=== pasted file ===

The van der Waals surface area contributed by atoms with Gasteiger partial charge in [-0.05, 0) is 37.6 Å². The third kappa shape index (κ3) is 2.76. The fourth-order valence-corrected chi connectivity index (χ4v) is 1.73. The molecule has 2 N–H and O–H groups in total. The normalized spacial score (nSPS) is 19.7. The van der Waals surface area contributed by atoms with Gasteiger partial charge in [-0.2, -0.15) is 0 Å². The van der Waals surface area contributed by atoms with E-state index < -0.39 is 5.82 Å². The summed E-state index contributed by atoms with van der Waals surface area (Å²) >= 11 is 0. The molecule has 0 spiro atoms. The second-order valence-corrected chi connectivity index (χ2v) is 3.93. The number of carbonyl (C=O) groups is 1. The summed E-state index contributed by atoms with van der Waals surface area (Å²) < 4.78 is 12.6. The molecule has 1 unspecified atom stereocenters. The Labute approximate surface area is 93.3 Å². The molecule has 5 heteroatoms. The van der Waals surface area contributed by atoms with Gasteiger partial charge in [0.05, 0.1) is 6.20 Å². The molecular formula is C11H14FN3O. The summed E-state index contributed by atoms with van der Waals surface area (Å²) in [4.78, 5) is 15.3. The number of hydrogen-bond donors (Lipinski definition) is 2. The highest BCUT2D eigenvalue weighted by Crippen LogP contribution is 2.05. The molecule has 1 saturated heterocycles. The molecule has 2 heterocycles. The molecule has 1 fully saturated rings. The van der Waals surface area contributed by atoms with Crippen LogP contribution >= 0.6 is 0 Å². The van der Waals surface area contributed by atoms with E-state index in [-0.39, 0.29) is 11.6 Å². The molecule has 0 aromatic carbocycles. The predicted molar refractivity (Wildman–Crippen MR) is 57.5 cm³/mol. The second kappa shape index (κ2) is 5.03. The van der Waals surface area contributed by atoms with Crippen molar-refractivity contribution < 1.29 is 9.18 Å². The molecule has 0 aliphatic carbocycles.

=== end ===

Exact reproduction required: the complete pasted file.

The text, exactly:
The van der Waals surface area contributed by atoms with Gasteiger partial charge in [-0.05, 0) is 37.6 Å². The third kappa shape index (κ3) is 2.76. The fourth-order valence-corrected chi connectivity index (χ4v) is 1.73. The molecule has 2 N–H and O–H groups in total. The normalized spacial score (nSPS) is 19.7. The van der Waals surface area contributed by atoms with Gasteiger partial charge in [-0.2, -0.15) is 0 Å². The van der Waals surface area contributed by atoms with E-state index < -0.39 is 5.82 Å². The summed E-state index contributed by atoms with van der Waals surface area (Å²) >= 11 is 0. The molecule has 0 spiro atoms. The second-order valence-corrected chi connectivity index (χ2v) is 3.93. The number of carbonyl (C=O) groups is 1. The summed E-state index contributed by atoms with van der Waals surface area (Å²) < 4.78 is 12.6. The molecule has 1 unspecified atom stereocenters. The Labute approximate surface area is 93.3 Å². The molecule has 5 heteroatoms. The van der Waals surface area contributed by atoms with Gasteiger partial charge in [0.05, 0.1) is 6.20 Å². The molecular formula is C11H14FN3O. The summed E-state index contributed by atoms with van der Waals surface area (Å²) in [4.78, 5) is 15.3. The number of hydrogen-bond donors (Lipinski definition) is 2. The highest BCUT2D eigenvalue weighted by Crippen LogP contribution is 2.05. The molecule has 1 saturated heterocycles. The molecule has 2 heterocycles. The molecule has 1 fully saturated rings. The van der Waals surface area contributed by atoms with Crippen LogP contribution >= 0.6 is 0 Å². The van der Waals surface area contributed by atoms with E-state index in [-0.39, 0.29) is 11.6 Å². The molecule has 0 aromatic carbocycles. The predicted molar refractivity (Wildman–Crippen MR) is 57.5 cm³/mol. The second kappa shape index (κ2) is 5.03. The van der Waals surface area contributed by atoms with Crippen molar-refractivity contribution < 1.29 is 9.18 Å². The molecule has 0 aliphatic carbocycles.